[HOT] How bad is mapping from offset imagery?

Andrew Buck andrew.r.buck at gmail.com
Tue Apr 4 17:54:37 UTC 2017


For almost everything HOT does, and really OSM in general alignment is
really not that big of a deal.  Today, almost any imagery we get access
to is aligned to within at most 10 meters (and lots of it is within 2 or
3 meters) of reality and in sparsely populated areas a few meters offset
is not a big deal at all (especially considering the accuracy of a gps
is only a few meters anyway).

For most of what we do, building counts are the main thing humanitarian
groups are interested in.  The second most important thing is the size
of the buildings (for example not counting really small buildings in
population estimates, or marking really large buildings as likely
candidates for visits by aid workers since they are likely schools,
etc).  Neither of these are affected at all by offsets which are
measured in meters.

The only place offsets really become important is in urban areas, or
where different "layers" of data were mapped at different times (for
example roads done a few years ago and buildings done today).  In these
cases large offsets can mean that a building on the east side of a road,
gets mapped on the west side of the road due to the offset.  In these
situations consistency is the main concern so that is why we have
instructions to try to align the imagery.

Regarding the accuracy of Bing, we don't know that it is good
everywhere, however just about anywhere we compare it to gps data it
lines up nearly perfect (like to within a meter).  So given that they
have a great track record so far, we tend to defer to them as a baseline
if no other information is available.  Also, since bing is in all the
editors and is nearly worldwide it just makes for a consistent baseline.
 I.E. it is not necessarily perfect, but since consistency is more
important than absolute accuracy, bing wins just by being the most
consistent over large areas.

So the short answer is, we always try to be as accurate as possible, but
small offsets are not worth losing sleep over.  Don't spend a lot of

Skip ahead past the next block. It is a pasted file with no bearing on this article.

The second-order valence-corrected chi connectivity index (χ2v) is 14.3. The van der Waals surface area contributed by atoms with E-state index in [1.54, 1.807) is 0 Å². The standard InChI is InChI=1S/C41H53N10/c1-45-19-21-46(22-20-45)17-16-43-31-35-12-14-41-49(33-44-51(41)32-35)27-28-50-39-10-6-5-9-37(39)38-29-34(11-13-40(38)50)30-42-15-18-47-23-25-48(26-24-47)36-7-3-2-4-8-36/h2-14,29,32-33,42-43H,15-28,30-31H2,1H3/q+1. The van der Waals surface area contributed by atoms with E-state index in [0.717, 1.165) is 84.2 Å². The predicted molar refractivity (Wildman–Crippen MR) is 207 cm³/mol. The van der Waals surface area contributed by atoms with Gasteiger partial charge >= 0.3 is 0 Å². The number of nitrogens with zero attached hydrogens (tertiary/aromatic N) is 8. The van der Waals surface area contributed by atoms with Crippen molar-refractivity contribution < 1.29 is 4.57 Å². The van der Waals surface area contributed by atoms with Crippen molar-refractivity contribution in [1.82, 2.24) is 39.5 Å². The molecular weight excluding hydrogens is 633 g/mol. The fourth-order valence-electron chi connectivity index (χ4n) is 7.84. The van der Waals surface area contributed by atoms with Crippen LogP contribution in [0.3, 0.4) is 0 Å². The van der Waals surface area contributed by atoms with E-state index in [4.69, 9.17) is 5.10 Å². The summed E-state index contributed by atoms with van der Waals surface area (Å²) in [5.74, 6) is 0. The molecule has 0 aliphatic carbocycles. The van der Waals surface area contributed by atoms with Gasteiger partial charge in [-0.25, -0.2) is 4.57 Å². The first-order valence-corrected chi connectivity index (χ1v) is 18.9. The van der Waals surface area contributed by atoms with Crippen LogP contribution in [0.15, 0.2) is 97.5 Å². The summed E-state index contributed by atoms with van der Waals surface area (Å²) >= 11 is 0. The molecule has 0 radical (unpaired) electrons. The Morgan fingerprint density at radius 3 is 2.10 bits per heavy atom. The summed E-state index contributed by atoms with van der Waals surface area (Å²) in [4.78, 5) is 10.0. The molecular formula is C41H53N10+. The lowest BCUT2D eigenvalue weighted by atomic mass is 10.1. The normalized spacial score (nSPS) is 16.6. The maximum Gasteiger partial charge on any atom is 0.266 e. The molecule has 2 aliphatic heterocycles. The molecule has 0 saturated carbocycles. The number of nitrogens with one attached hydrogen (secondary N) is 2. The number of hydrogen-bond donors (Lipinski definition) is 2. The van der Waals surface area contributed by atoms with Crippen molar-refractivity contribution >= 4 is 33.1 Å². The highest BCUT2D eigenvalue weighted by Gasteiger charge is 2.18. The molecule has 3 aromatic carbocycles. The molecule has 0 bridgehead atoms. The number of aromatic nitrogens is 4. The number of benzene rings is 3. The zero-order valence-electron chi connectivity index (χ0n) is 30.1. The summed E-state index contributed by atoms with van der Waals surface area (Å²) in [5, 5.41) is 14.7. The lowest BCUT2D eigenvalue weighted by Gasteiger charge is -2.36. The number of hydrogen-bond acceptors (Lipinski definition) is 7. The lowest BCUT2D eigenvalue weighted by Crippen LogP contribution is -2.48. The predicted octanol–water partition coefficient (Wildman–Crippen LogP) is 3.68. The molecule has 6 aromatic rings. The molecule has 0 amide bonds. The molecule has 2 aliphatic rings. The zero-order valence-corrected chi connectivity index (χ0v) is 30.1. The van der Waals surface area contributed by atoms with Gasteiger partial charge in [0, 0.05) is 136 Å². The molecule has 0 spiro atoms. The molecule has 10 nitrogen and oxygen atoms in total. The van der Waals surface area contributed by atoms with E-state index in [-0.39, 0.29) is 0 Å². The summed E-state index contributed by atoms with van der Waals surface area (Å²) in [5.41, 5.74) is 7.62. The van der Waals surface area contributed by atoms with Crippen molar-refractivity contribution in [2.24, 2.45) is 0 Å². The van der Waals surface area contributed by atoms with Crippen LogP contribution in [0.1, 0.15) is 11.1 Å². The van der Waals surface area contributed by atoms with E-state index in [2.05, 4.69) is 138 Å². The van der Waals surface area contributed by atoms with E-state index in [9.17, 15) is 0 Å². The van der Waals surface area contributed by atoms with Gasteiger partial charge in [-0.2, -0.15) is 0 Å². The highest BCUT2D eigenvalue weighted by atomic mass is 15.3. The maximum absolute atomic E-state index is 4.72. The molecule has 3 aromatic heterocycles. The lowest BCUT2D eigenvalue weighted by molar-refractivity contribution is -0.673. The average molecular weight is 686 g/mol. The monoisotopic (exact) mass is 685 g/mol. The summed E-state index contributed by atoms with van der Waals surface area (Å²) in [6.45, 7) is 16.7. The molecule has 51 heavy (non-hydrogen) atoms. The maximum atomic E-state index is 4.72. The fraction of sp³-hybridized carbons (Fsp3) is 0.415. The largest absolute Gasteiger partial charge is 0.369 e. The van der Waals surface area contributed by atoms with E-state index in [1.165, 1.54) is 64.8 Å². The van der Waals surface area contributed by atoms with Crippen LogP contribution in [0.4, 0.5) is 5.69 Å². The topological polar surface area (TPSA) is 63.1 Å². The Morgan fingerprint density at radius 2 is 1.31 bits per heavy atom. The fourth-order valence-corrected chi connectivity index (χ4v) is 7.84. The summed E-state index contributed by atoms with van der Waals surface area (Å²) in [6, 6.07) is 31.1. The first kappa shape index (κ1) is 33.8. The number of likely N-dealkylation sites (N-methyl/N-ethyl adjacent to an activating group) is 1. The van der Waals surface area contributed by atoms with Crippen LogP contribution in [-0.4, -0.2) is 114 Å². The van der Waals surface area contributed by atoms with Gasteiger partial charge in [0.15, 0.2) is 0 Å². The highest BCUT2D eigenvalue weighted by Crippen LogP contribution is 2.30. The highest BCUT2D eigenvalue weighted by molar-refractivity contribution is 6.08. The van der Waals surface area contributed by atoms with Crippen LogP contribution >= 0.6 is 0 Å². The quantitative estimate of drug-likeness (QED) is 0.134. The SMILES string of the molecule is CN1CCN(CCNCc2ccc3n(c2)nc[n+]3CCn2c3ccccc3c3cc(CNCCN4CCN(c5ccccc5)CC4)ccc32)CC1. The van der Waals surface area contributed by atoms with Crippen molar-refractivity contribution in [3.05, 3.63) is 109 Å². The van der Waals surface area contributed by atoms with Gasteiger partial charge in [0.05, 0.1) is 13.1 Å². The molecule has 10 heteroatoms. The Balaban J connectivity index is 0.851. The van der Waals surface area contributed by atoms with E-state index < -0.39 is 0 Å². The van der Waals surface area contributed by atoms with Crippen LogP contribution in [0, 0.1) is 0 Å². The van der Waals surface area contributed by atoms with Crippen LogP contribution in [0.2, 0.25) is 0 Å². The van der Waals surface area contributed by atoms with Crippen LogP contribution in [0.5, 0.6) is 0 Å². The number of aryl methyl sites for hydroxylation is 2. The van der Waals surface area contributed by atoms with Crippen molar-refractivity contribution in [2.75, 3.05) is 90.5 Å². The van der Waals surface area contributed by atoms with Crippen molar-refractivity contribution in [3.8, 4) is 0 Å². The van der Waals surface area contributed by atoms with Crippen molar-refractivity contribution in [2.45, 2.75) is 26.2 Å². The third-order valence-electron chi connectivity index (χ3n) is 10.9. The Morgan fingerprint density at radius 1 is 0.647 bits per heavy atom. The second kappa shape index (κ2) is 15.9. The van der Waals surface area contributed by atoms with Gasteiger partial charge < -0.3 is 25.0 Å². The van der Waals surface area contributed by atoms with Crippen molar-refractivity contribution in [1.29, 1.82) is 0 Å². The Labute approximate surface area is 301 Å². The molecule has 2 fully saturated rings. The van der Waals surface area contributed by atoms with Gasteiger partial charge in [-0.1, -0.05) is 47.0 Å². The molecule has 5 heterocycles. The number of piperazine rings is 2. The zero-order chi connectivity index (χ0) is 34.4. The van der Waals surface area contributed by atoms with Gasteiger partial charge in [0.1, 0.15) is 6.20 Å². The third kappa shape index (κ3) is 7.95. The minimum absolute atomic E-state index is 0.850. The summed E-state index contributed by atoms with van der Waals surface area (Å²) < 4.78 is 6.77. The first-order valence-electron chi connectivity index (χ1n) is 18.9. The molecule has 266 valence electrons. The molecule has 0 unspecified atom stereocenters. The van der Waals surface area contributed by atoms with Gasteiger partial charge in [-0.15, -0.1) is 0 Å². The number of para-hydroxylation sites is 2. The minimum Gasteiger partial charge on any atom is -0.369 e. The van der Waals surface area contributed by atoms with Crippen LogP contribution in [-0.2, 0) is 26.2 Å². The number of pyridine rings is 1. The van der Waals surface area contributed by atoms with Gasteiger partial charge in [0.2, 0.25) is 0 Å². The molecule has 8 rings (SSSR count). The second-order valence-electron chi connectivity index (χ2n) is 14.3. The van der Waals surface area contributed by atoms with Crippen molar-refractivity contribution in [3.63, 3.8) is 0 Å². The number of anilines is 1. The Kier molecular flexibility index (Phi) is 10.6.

time trying to match up trees in two sets of imagery so that you can
correct the 5 m offset on the only road for miles.

-AndrewBuck

On 04/04/2017 11:07 AM, Florian Niel wrote:
> I often see that other mappers don't align the background imagery. I am
> wondering how a big deal this is.
> 
> Aligning the imagery in tasks like the malaria elimination projects is
> difficult, if the square does not contain any data (and no gps traces).
> I do it (in JOSM) by clicking some points of a road or path or something
> other visible in both Bing and the recommended imagery, and check if
> there is an offset and then align it to Bing. Then I delete the path I
> just mapped and start mapping the buildings.
> 
> With this method I need more time for the alignment than for mapping the
> two or three buildings to finish the task.
> 
> So I have questions:
> 1) Is there a faster way to align the imagery on empty squares?
> 2) Is it really necessary to align it for just a few buildings and a lot
> of nothing (mapped) around? As I dont know what the data is used for so
> I cannot tell. The size and the shape of buildings are correct anyways
> and my intention would say it is no big deal if it is a bit offset.
> 3) Is it possible to align the imagery in advance before opening the
> task for HOT so mappers do not have to care about it?
> 4) Is Bing really always better aligned or are we doing just a shift
> from one unknown offset to another?
> 
> Another comment on alignment: I just looked at the video from Blake
> (https://www.youtube.com/watch?v=1Pcj_wFTHeE) about how to align imagery
> in iD. I think we need a better one. One thing is that it is not
> comparable to empty squares (like in many malaria-project squares) and
> the other thing is that he comes to the conclusion that he should not
> align the imagery at all (because it is a messed up square with objects
> mapped from different imageries).
> 
> Best,
> Florian
> 
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